In addition to finding that the influencer’s failure to include disclosure language is not anti-competitive in the case at hand, the court spoke to the seeming disparity between what is expected of influencers when it comes to disclosure versus what is common practice for magazines and their editors. The court noted that “editors of printed magazines often present and promote products, without disclosing [that such editorial content is pure] product placement.” Brands regularly gift products to magazines and their staffers, with those products likely to be given preferential treatment in the magazines and on Instagram (since heavily-followed editors are influencers in their own right). Yet, “the public is not misled by those magazines,” according to the court.

While the outcome may seem like a big win for the burgeoning number of big-name fashion influencers coming out of Germany, from Caroline Duar and Leonie Hanne to the likes of Maja Weyhe, the case is not necessarily a done deal since it may be subject to an appeal to the Federal Court of Justice, according to Constantin Eikel, counsel at Bird & Bird, who specializes in global branding and advertising regulations. Such an appeal would be significant, he says, given that “this aspect of influencer and advertising law [has not] found common ground throughout Germany” as indicated by the different outcomes in various district court level cases. 

Relevance in the U.S.

The core question at issue in the case – essentially, whether such influencer posts are obvious examples of advertising in the minds of consumers – has relevance that extends beyond Germany and the European Union to the U.S., where the Federal Trade Commission (“FTC”)’s guidelines about influencer marketing contain similar language and thus, give rise to similar concerns. 

According to the FTC, brand/product endorsements by influencers require disclosure when the influencer has a “material connection” to the brand at issue (which could be “a personal, family, or employment relationship or a financial relationship, such as the brand paying you or giving you free or discounted products or services,” per the FTC), and that material connection is not otherwise obvious to consumers. This issue of obviousness is a particularly interesting one in this realm due to the fact that the level of consumer understanding of influencer marketing is evolving.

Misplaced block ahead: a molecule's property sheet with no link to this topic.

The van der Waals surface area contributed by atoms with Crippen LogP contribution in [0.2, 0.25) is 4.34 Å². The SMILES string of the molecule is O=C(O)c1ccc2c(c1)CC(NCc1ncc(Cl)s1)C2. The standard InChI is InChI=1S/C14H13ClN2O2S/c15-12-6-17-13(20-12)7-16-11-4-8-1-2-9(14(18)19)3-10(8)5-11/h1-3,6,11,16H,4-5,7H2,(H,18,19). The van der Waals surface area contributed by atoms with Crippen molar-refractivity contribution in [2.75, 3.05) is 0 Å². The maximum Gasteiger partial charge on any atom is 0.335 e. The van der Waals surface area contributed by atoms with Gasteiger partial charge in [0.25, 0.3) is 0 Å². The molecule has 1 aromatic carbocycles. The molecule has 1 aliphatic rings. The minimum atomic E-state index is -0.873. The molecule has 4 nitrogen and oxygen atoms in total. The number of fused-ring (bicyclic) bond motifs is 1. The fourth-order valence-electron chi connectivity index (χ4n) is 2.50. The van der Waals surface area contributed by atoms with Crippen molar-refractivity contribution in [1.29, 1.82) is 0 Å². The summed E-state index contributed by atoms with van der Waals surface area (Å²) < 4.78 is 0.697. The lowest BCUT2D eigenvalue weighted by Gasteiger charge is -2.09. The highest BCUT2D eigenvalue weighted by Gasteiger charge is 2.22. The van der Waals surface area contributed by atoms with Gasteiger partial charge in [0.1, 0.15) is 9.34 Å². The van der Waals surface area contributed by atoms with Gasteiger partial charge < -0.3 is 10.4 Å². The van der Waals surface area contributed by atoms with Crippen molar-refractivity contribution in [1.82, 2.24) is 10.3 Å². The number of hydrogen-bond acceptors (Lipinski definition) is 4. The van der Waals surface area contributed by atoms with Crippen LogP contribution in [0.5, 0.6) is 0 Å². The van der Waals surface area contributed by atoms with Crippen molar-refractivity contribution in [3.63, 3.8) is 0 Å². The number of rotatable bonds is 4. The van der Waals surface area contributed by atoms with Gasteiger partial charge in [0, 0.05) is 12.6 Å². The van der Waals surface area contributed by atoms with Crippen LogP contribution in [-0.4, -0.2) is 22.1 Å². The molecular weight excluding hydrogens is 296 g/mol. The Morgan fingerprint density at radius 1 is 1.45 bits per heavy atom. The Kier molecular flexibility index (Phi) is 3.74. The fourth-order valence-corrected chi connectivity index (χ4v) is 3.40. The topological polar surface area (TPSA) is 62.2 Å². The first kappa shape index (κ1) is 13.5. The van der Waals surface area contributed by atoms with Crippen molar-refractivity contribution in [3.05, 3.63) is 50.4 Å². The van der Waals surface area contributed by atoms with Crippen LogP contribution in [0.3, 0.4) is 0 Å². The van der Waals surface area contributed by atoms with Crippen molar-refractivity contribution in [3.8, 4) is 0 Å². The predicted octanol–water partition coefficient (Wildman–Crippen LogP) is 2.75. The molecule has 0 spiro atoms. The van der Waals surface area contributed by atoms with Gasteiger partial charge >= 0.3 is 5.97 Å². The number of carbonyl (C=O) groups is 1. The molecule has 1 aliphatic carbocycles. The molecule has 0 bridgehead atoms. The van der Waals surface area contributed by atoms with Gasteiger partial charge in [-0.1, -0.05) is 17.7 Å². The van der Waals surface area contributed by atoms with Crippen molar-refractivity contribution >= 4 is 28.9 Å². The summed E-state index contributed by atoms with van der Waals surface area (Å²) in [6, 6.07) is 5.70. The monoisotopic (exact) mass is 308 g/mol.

To be exact, many consumers currently have a better understanding of the role of an influencer in the world of advertising and of the $8 billion-plus influencer economy than when the FTC most-recently amended its decades-old endorsement guidelines in 2009 and thereafter, supplemented those guides to specifically mention influencer endorsements. This is what a 2019 study by professors Alice Audrezet of the the Institut Supérieur de Gestion in Paris and Karine Charry of the Louvain School of Management in Belgium determined after finding that 88 percent of the consumers that they surveyed between 2015 and 2018 believed that influencers commonly recommend brands or products because they are compensated in some way to do so.

Beyond the basic level of understanding of the commercial nature of influencer marketing that the majority of consumers maintain, the two researchers found that while consumers’ purchasing decisions are increasingly informed by influencer endorsements, “Disclosure makes little – if any – difference to the impact of an influencer’s recommendation” or endorsement of a product. In other words, consumers are just as likely to purchase an influencer-endorsed product whether it is accompanied by a “Paid Partnership” tag or #ad disclosure or not.

Audrezet and Charry’s findings, paired with the overall rise in frequency of influencer and brand (and also, brand and the media) tie-ups, very well may suggest that the need for and the reasons for disclosures might be shifting. The German court’s decision, as it currently stands, may also be pointing in this direction. A potential appeal to harmonize the various district court decisions in German will be telling, as will any impending changes to the FTC’s endorsements guides, which are planned for this year as part of the agency’s systematic review of all current rules and guides.